The three-dimensional structures of mouse Klk1 and rat Klk1 were modeled using the PHYRE 0.2 threading program (http://www.sbg.bio.ic.ac.uk/phyre/), and the resulting models were visualized using PYMOL (open-source 1.2.8; http://www.pymol.org/). Sites under positive selection were mapped onto the structural models using PYMOL and incorporated into a figure.
Mouse and rat saliva proteomes
MUDPIT analyses involve two different chromatographic separations coupled to tandem mass spectrometry (LC-LC-MS/MS) to produce spectra that can be used to identify peptides corresponding to known protein sequences. We performed this type of analysis on isoproterenol-stimulated salivas from three males and three females of the genome mouse (C57BL/6 strain). Our primary goal was to identify salivary proteins that have been involved in adaptation because they are members of large families and show positive selection and/or sex-limited expression. To provide a broader context to the project, we also performed MUDPIT analyses on the salivas of one male and one female genome rat (BN/SsNHsd/Mcwi strain). We chose the genome strains so that we and other researchers could make direct comparisons of the proteins in these saliva proteomes to the genes in the sequenced genomes.
The variety of proteins ascertained in the MUDPIT analyses is a function of the specific database search engine thresholds set in the Scaffold program. Figure S1 shows a scatterplot of identifications made in mouse saliva by the Sequest algorithm vs. those made by the X! Tandem algorithm with the custom criteria specified in Methods for the Scaffold software. Figure S1 shows that, as the settings become more stringent, an increasing number of proteins are filtered out of the results and the cohort that remains has a yet higher overall probability of containing valid identifications. Using the criteria specified in Methods, we report 81 proteins identified in mouse saliva (Tables S1, S2, S3) and 46 proteins in rat saliva (Tables S4 and S5). Fifteen of these proteins were found in the salivas of both rodent species (19% of the mouse proteins and 33% of the rat proteins; Table 1), including proteins such as amylase, parotid secretory protein and cysteine-rich secretory protein previously identified in other studies. Because both the mouse and rat saliva proteomes contained putative uncharacterized proteins, we obtained the sequences of those from the IPI database and then used the PSI-Blast program on the National Center for Biotechnology Information (NCBI; http://www.ncbi.nlm.nih.gov/) website to obtain the most closely related sequence in the other rodent. This resulted in the identification of only one additional shared protein, lactoperoxidase (Table 1).
Table 1. Proteins common to both mouse and rat saliva proteomes.doi:10.1371/journal.pone.0020979.t001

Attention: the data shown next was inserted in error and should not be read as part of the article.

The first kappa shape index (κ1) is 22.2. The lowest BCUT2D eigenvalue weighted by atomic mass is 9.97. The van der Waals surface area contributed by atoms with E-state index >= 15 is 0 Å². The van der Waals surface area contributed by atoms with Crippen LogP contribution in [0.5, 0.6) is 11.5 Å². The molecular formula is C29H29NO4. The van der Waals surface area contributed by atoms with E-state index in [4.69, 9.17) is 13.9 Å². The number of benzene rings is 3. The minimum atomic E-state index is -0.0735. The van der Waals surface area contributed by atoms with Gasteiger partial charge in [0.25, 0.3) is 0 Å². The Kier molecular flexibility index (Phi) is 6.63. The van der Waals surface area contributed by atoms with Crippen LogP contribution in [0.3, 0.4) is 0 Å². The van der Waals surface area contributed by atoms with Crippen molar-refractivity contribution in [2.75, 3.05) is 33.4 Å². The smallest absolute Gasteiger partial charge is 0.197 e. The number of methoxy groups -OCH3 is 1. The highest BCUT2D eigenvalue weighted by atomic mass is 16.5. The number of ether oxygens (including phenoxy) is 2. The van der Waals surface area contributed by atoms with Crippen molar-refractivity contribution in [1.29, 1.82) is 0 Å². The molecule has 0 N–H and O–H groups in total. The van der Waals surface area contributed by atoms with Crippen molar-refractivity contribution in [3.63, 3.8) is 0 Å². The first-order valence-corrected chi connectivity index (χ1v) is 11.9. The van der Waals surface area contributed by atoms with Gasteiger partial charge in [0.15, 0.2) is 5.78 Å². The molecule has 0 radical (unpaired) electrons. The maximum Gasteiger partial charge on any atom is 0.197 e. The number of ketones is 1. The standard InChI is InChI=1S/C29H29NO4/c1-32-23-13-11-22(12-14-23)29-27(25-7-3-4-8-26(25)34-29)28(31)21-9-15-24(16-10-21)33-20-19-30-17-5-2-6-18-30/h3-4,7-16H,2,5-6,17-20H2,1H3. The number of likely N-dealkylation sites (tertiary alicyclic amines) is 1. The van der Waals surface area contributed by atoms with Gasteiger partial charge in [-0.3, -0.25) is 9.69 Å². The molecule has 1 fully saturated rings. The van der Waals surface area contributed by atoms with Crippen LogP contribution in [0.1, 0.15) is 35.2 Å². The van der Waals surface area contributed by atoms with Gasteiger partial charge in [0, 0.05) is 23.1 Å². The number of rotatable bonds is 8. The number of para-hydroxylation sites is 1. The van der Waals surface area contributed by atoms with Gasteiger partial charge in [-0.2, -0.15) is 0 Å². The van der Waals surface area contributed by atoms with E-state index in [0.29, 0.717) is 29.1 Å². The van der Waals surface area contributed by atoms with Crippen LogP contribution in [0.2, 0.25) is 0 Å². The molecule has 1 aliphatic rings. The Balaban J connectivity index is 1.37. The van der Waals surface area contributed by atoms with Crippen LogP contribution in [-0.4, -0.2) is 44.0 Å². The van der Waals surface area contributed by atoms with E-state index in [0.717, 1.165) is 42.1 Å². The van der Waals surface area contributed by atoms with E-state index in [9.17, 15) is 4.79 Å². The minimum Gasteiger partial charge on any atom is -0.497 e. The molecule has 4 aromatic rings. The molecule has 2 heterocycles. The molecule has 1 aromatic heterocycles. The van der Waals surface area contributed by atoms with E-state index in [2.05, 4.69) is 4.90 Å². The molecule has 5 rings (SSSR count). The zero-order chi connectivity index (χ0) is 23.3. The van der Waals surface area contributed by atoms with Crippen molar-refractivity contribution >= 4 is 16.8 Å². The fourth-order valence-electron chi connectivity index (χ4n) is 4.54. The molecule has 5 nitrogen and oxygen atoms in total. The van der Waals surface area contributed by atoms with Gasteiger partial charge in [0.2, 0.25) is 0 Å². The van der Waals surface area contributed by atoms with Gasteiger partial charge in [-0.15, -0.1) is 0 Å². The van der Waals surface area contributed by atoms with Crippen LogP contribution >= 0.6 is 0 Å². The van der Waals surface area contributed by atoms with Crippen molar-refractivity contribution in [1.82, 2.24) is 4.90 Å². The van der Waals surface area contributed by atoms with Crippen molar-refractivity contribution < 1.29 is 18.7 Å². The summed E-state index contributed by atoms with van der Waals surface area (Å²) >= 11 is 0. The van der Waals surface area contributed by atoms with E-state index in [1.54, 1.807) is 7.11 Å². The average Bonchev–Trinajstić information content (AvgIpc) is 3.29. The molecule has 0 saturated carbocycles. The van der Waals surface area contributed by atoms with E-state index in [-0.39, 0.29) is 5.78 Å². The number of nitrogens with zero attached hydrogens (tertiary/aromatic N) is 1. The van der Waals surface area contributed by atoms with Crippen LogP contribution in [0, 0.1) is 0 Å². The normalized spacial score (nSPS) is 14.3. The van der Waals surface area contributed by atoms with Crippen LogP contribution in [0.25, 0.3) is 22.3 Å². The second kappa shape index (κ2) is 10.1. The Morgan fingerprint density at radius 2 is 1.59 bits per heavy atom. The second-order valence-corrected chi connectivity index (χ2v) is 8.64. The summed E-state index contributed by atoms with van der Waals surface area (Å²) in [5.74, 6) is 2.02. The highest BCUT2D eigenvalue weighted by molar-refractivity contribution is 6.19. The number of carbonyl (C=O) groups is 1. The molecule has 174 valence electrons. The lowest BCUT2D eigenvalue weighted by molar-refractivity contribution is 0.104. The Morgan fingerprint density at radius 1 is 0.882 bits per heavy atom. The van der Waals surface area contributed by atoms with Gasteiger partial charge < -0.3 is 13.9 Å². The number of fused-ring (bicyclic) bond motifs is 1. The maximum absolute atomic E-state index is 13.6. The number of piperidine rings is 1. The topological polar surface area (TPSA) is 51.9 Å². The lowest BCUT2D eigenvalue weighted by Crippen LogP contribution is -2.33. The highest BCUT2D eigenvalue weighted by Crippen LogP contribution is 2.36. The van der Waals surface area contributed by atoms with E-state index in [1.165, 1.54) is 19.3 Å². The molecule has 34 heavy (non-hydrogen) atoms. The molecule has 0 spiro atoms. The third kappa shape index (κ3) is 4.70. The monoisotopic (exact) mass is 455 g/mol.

We focused on proteins that are members of large families because they provide opportunities to investigate both the evolutionary histories of their expansions and their sequence evolution as signatures of selection. We also culled out proteins that appear to show sex-limited expression in mouse and rat saliva (Table S6). Sex-limited expressions are defined as those in which only one sex expresses the protein or where there is a large disparity in the quantity of the protein expressed by the two sexes. Using the Quantify function of the Scaffold program to identify proteins expressed in only one sex (Table S6, part a) and manually curating the proteome data to add proteins with clearly disparate quantities between the two sexes (Table S6, part b), we identified 29 proteins in mouse saliva (36%) and nine in rat saliva (20%) with sex-limited expression. In the mouse, 24 of 29 of the sex-limited expressions were found in the male while only five were found in the female. In evaluating the data listed in Table S6a, however, we emphasize that evidence based on identification of one or a few spectra for the protein in one sample and none in the other is suspect (e.g., Isoform 2 of Myosin XVIIIa).
Twelve of the male sex-limited expressions were members of the Klk1b mouse subfamily. All but one member of this mouse-specific kallikrein subfamily (thought to be expressed genes rather than pseudogenes ) were expressed in male mouse saliva but were not present in female mouse saliva. Only Klk1 and Klk1b5 showed expression in both sexes and in both cases, there was substantially more expression in female saliva.
Surprisingly, only one kallikrein, Klk1 (identified in the IPI database as KLK1b3), was found in saliva of the genome rat (Table 1) and was there in roughly equal quantities in both sexes. This stands in strong contrast to reports identifying transcripts of all rat kallikrein subfamily genes (i.e., not characterized as pseudogenes) in male Sprague-Dawley rat submandibular glands . For this reason, we pursued an investigation comparing the kallikrein transcripts found in submandibular glands of the genome rats and Sprague-Dawley rats and reproduced the results of . We also compared the histology in the submandibular glands of both strains.